Your Duties - page 4

I'm starting my nursing degree now. I'm in my first year of clinicals, but have had numerous years in the healthcare profession. At our school, we have to learn Bedbath, Bedpan, Enema's, cath's,... Read More

  1. by   huckfinn
    If you have an opportunity to plan your clinicals in advance, ask the nurse to whom your patients are assigned if treatments/procedures can be delayed until you come.
    I know I may sound out of touch, but if you establish a working relationship with your nurses this seems like an easy thing to set up.

    Am I out of my mind?
  2. by   deniseS
    Hi, I worked on a medical-surgical unit for 4 years. On this floor and others within the Hospital the techs did recieve an assignment each day. However, you are still responsible to oversee them and to make sure things get done properly. Basically, time management is what it comes down to and knowing who and what to delegate to, as in the end the nurse is held responsible and accountable for her actions and the actions of the techs. So, your answer is yes you will perform these tasks and many others. Goodluck, Denise
  3. by   Terrie
    I am a CCU / ER nurse in a community hospital. In CCU we have NO CNA's / Tech's. I do everything for my patients, I clean my rooms because we do not have house keeping that will do it for us. I am the bedpan, bed changing, turning, back rubbing, ice water passing, pill passing, vital sign retriver, foley emptying, total assessment q 2 hrs, phone answering, doc calling, supply ordering, code team, tele watching, call light answering, blood drawing, IV starting, SUPER NURSE that even puts in my own orders. There is a lot more I could add to this list. I also have to be available to the med surg floor if they have any trouble.
    If you enjoy helping people it's the job of choice.
    There are too many people sitting behind desks that don't know the basic's, thats why we never have all the staff we need.
  4. by   caringRNne
    Jf I wondered the same thing on a diff level. I recently grad a two year program where we spent the first month on those skills. All my class were techs and NA before the program, I was confused we spent a whole month on these skills we were already qualified to do, but then we learned how the role of the RN is involved in each task small or big. Giving that bed bath or shower is the best time to do your skin assessment for example. I now understand how important all those things are. I never think twice to help out my techs when they ask we stress team work, and I love my job and the people I work with.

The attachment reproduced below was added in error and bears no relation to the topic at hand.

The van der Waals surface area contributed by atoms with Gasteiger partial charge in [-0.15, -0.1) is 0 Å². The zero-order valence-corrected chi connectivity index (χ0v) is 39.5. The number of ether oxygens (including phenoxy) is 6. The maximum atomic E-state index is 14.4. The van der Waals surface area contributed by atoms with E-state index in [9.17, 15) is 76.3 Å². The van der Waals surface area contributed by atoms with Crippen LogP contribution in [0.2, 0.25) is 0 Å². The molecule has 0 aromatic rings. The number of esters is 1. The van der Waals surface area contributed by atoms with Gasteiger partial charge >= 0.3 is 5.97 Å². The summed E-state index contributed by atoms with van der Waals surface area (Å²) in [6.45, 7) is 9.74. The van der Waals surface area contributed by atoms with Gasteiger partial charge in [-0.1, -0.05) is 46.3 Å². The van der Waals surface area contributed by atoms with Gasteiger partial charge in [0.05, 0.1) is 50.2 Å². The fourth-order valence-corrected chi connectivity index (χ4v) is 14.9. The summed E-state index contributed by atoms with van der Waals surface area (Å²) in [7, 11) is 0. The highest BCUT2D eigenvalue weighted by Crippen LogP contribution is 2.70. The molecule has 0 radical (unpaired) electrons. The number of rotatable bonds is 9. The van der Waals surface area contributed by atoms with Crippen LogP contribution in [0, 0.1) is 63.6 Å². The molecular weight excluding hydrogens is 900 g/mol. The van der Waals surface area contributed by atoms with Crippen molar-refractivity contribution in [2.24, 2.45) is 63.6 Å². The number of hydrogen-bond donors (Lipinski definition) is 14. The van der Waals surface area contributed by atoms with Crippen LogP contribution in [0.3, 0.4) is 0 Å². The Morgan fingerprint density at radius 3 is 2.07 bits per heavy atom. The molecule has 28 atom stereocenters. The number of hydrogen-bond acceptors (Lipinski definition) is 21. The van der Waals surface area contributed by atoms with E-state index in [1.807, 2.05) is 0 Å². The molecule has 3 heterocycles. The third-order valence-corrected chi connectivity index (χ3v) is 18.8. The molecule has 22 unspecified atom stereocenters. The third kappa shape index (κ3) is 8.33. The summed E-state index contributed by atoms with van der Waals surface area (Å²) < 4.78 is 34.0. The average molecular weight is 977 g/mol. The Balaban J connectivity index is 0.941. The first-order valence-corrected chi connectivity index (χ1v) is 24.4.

5. by   Furball
    Originally posted by jfpruitt
    We have 14 students in my class and 4 of them are CNA's and tech's at the local hospital. Each of them work on different floors and different shifts, and they all agree. They get the dirty work, while the RN's give them orders. But, I wanted to get this clarified by you guys.
    I know that I clean up pts on my own because I realize that the aides can get buried and I want the pt clean NOW not 2 hours from now. I just don't report this to the aides so I can see that it appears that the RN's don't do the dirty work. Just because they don't see it doesn't mean it never occurs. Kinda like gravity.
  6. by   deniseS
    Hi, Yes, the aides clean patients as the nurses also do. Nurses do not tell the aides to do this out of lazziness or fear of get their hands dirty, we do have to delegate some tasks, as the paper work that we are held accountable for is increasing daily.
    I always assist the aides when I can, but they must also realize that we are not doing nothing. They are assigned tasks that they are capable and competent to perform as this is what they are hired to do. I also worked as an aide prior to becoming a nurse, and I thought life was stressful then, I was wrong. One must remeber that as we stand at the nurses station, rarely sit, we are working. Important calls are being made to doctors regarding lab values or EKG results...the list goes on. What type of class are you teaching? Just curious?
  7. by   VAC
    I work in a surgical/ trauma/ neuro ICU, and we do all the things you just mentioned. We give bed baths, bedpans, enemas, and place catheters if they are needed, and document our own vital signs. We clean up incontinence and change linens, and get patients in and out of bed. We only have one PCA for 24 patients at night, and she is also a secratary and not working every night. We RN's roll up our sleeves and help each other do the right thing for the patient. You don't know what type of work enviornment you will end up in, so concentrate on learning everything you can and gaining the most experience while in school.